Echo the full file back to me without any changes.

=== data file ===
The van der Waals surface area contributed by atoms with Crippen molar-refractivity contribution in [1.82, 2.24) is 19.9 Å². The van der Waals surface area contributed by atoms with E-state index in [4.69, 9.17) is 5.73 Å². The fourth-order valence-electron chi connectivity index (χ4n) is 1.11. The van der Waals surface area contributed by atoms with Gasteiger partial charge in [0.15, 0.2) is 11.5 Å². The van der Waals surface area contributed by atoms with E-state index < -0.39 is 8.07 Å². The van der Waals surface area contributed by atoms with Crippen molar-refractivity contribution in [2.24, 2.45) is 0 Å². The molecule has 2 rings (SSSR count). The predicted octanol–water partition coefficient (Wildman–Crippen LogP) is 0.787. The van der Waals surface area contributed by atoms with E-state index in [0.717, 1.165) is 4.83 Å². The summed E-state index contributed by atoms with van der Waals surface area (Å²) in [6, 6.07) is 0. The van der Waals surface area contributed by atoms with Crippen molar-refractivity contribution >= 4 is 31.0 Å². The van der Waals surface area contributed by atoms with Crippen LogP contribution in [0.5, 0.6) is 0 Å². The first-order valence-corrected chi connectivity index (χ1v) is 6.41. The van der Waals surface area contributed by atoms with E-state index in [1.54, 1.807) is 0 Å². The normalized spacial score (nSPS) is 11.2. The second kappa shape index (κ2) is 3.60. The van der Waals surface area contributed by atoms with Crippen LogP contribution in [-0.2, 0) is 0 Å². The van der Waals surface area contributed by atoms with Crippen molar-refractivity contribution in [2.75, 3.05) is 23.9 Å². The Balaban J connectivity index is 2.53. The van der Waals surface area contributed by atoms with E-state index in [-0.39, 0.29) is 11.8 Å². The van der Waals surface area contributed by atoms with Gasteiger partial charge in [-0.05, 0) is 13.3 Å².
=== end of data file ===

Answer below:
The van der Waals surface area contributed by atoms with Crippen molar-refractivity contribution in [1.82, 2.24) is 19.9 Å². The van der Waals surface area contributed by atoms with E-state index in [4.69, 9.17) is 5.73 Å². The fourth-order valence-electron chi connectivity index (χ4n) is 1.11. The van der Waals surface area contributed by atoms with Gasteiger partial charge in [0.15, 0.2) is 11.5 Å². The van der Waals surface area contributed by atoms with E-state index < -0.39 is 8.07 Å². The van der Waals surface area contributed by atoms with Crippen molar-refractivity contribution in [2.24, 2.45) is 0 Å². The molecule has 2 rings (SSSR count). The predicted octanol–water partition coefficient (Wildman–Crippen LogP) is 0.787. The van der Waals surface area contributed by atoms with E-state index in [0.717, 1.165) is 4.83 Å². The summed E-state index contributed by atoms with van der Waals surface area (Å²) in [6, 6.07) is 0. The van der Waals surface area contributed by atoms with Crippen molar-refractivity contribution >= 4 is 31.0 Å². The van der Waals surface area contributed by atoms with Crippen LogP contribution in [0.5, 0.6) is 0 Å². The first-order valence-corrected chi connectivity index (χ1v) is 6.41. The van der Waals surface area contributed by atoms with E-state index in [1.54, 1.807) is 0 Å². The normalized spacial score (nSPS) is 11.2. The second kappa shape index (κ2) is 3.60. The van der Waals surface area contributed by atoms with Crippen LogP contribution in [-0.2, 0) is 0 Å². The van der Waals surface area contributed by atoms with Crippen molar-refractivity contribution in [2.75, 3.05) is 23.9 Å². The Balaban J connectivity index is 2.53. The van der Waals surface area contributed by atoms with E-state index in [-0.39, 0.29) is 11.8 Å². The van der Waals surface area contributed by atoms with Gasteiger partial charge in [-0.05, 0) is 13.3 Å².